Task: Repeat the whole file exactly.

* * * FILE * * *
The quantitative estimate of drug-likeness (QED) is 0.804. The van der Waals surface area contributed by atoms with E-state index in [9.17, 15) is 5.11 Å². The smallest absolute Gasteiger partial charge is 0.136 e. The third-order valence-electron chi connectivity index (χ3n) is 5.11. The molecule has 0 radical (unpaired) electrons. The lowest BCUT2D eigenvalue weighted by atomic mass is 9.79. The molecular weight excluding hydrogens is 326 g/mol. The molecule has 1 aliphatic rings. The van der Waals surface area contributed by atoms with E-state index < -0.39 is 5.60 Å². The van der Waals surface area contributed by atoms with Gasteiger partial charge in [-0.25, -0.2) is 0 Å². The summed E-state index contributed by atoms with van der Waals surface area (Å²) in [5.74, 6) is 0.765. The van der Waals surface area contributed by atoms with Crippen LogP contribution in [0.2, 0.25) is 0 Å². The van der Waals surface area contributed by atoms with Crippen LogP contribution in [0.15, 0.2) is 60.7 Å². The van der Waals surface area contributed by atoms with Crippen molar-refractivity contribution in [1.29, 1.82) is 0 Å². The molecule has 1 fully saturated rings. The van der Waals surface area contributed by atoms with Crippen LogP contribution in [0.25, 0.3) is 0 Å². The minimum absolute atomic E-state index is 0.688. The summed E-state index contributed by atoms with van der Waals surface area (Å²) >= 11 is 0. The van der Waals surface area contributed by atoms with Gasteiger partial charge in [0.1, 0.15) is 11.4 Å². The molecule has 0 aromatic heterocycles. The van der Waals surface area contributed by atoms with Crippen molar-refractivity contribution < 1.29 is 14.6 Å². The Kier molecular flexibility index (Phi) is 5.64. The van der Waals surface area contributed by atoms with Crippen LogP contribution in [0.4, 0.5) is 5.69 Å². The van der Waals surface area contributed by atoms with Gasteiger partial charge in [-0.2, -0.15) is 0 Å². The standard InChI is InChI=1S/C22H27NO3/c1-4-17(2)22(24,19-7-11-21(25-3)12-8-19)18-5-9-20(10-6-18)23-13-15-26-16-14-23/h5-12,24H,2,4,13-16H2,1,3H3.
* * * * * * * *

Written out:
The quantitative estimate of drug-likeness (QED) is 0.804. The van der Waals surface area contributed by atoms with E-state index in [9.17, 15) is 5.11 Å². The smallest absolute Gasteiger partial charge is 0.136 e. The third-order valence-electron chi connectivity index (χ3n) is 5.11. The molecule has 0 radical (unpaired) electrons. The lowest BCUT2D eigenvalue weighted by atomic mass is 9.79. The molecular weight excluding hydrogens is 326 g/mol. The molecule has 1 aliphatic rings. The van der Waals surface area contributed by atoms with E-state index < -0.39 is 5.60 Å². The van der Waals surface area contributed by atoms with Gasteiger partial charge in [-0.25, -0.2) is 0 Å². The summed E-state index contributed by atoms with van der Waals surface area (Å²) in [5.74, 6) is 0.765. The van der Waals surface area contributed by atoms with Crippen LogP contribution in [0.2, 0.25) is 0 Å². The van der Waals surface area contributed by atoms with Crippen LogP contribution in [0.15, 0.2) is 60.7 Å². The van der Waals surface area contributed by atoms with Crippen molar-refractivity contribution in [1.29, 1.82) is 0 Å². The molecule has 1 fully saturated rings. The van der Waals surface area contributed by atoms with Crippen LogP contribution in [0.25, 0.3) is 0 Å². The minimum absolute atomic E-state index is 0.688. The summed E-state index contributed by atoms with van der Waals surface area (Å²) >= 11 is 0. The van der Waals surface area contributed by atoms with Gasteiger partial charge in [0.1, 0.15) is 11.4 Å². The molecule has 0 aromatic heterocycles. The van der Waals surface area contributed by atoms with Crippen molar-refractivity contribution < 1.29 is 14.6 Å². The Kier molecular flexibility index (Phi) is 5.64. The van der Waals surface area contributed by atoms with Crippen LogP contribution in [0.4, 0.5) is 5.69 Å². The van der Waals surface area contributed by atoms with Gasteiger partial charge in [-0.2, -0.15) is 0 Å². The standard InChI is InChI=1S/C22H27NO3/c1-4-17(2)22(24,19-7-11-21(25-3)12-8-19)18-5-9-20(10-6-18)23-13-15-26-16-14-23/h5-12,24H,2,4,13-16H2,1,3H3.